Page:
Everything about the Clean Power Plan seems surreal. States complain of unfair treatment. Regulators read the proposed rule and sound warnings of a coming apocalypse.
The Hidden Costs of Sarbanes-Oxley
Can they be reduced?
The Sarbanes-Oxley Act has cost public companies millions, if not billions, of dollars in extra costs since the epic corporate meltdowns in 2000 and 2001. It has required a great deal of time and effort in the implementation of internal controls and processes in the hopes that these steps would prevent the high profile abuses of Enron and other companies. Energy trading, in particular, has been criticized highly for its abuses.
Before Sarbanes-Oxley, mark-to-market (MtM) processes included procedures that aggregated trader input and external market data in the forward curve-building process. However, the instances where traders took advantage of their position in the market to influence prices have created an environment where all trader insight is suspect. Sarbanes-Oxley rules and the audit firms have encouraged organizations to build processes for forward curve-building and MtM that circumvent trader insight altogether. Extensive controls and processes around data gathering, storage, and processing have occurred in this controlled environment.
There is an endless debate around whether this law has had a positive or negative impact on public companies. Certainly, the emphasis on proper controls and processes needed to be addressed after so many well-respected companies were caught abusing the existing system. But, one must ask: What is the total cost of Sarbanes-Oxley, and is it worth it?
A recent survey issued by Financial Executives International (FEI) quantifies some of these costs. The respondents of their survey (172 “accelerate filers,” companies with market capitalizations of over $75 million) indicated that they spent an average of $2.9 million on Sarbanes-Oxley in 2006, which was a decrease from $3.8 million and $4.5 million in 2005 and 2004, respectively. At the same time, average financial statement audit fees increased from $4.1 million to $4.4 million from 2005 to 2006.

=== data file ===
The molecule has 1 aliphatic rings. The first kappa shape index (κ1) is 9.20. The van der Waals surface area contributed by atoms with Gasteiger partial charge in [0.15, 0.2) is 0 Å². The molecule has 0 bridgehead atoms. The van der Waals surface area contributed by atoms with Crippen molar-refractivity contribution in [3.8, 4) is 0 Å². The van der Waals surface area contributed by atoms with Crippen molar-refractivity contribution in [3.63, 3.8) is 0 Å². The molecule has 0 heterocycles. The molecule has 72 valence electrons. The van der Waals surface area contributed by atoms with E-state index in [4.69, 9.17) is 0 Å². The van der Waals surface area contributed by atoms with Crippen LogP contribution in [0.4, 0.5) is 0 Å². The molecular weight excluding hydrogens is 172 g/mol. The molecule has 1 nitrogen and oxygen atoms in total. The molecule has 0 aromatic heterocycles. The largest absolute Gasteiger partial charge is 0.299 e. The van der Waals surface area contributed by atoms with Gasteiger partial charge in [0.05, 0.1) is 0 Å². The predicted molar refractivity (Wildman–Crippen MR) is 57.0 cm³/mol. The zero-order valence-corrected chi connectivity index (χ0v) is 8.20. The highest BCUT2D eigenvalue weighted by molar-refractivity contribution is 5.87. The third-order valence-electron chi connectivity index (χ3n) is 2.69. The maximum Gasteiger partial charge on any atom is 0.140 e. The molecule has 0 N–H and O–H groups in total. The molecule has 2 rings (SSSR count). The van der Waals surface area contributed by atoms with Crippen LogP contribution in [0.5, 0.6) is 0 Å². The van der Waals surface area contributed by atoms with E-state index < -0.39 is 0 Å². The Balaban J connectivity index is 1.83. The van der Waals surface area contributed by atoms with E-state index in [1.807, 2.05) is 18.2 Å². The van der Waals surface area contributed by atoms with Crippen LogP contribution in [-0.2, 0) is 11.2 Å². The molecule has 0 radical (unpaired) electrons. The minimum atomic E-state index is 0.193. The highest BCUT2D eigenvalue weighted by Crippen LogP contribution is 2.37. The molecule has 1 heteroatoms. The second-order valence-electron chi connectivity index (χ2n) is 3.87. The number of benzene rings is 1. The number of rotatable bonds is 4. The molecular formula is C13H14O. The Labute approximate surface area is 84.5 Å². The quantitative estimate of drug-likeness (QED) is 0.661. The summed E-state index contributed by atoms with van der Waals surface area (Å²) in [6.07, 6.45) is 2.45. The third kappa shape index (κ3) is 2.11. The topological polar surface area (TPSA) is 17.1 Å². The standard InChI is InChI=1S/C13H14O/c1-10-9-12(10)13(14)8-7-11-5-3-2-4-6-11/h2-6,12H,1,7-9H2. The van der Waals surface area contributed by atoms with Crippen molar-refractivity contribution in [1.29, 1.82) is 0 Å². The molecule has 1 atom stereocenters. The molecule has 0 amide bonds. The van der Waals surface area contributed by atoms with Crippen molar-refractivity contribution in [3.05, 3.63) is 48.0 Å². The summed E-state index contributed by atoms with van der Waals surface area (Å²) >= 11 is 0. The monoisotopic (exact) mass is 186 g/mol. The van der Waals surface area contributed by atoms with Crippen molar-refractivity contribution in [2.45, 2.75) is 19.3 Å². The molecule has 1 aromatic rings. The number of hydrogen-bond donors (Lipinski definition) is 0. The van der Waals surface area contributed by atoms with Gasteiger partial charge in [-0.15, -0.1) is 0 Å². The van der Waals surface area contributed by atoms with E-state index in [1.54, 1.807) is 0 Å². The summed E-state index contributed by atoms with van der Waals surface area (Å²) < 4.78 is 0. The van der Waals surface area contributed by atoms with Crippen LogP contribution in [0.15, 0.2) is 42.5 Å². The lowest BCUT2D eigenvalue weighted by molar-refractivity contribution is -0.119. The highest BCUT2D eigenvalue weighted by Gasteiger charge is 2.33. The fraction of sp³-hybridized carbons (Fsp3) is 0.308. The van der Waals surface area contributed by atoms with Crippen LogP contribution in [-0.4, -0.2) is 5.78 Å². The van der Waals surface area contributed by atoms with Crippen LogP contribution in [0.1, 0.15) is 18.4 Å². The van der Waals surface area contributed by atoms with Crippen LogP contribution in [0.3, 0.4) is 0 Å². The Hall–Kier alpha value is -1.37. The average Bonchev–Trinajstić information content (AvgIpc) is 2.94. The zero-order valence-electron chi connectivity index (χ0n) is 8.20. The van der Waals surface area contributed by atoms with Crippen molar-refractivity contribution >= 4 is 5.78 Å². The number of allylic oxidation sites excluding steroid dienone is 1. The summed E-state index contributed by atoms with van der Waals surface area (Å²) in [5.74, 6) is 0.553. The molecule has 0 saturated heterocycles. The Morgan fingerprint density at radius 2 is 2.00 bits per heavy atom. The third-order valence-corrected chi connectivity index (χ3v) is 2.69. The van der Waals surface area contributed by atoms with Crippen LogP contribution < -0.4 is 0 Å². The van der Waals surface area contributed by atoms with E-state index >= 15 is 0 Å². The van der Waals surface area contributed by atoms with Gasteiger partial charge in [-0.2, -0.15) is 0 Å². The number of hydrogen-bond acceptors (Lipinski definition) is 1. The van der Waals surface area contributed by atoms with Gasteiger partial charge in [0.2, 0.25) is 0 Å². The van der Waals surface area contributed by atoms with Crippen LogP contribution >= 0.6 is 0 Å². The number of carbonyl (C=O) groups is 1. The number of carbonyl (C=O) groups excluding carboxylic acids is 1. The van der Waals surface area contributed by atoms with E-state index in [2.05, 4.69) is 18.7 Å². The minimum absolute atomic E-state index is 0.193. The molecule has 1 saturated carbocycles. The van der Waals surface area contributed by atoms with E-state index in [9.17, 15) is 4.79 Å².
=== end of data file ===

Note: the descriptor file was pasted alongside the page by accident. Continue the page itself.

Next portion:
Those numbers appear surprising, necessitating a closer look at the energy trading sector. These organizations typically take on additional risk through gas and power trading and are therefore susceptible to the spectacular derivative trading debacles that make for good news reporting.
It turns out that the largest energy merchants have had to double the fees paid to their financial statement auditor since 2001. Table 1 shows the annual audit fees paid by 25 of the largest investor-owned utilities and natural-gas traders increased from $5.4 million to $10.7 million between 2001 and 2006.
In general, professional service fees are only one portion of the total cost of supporting Sarbanes-Oxley. Internal staff time can be as significant as the external costs. The FEI survey addresses this fact. It notes that internal costs amount to 31 percent of the total cost of compliance (including audit fees). We can use these proportions to add nearly $5 million of implied internal costs to the documented audit fees to estimate the average annual cost for Sarbanes-Oxley at $15.5 million per year for the typical energy trader.
While these costs are significant, a potentially higher cost is embedded in how the typical integrated energy merchant has had to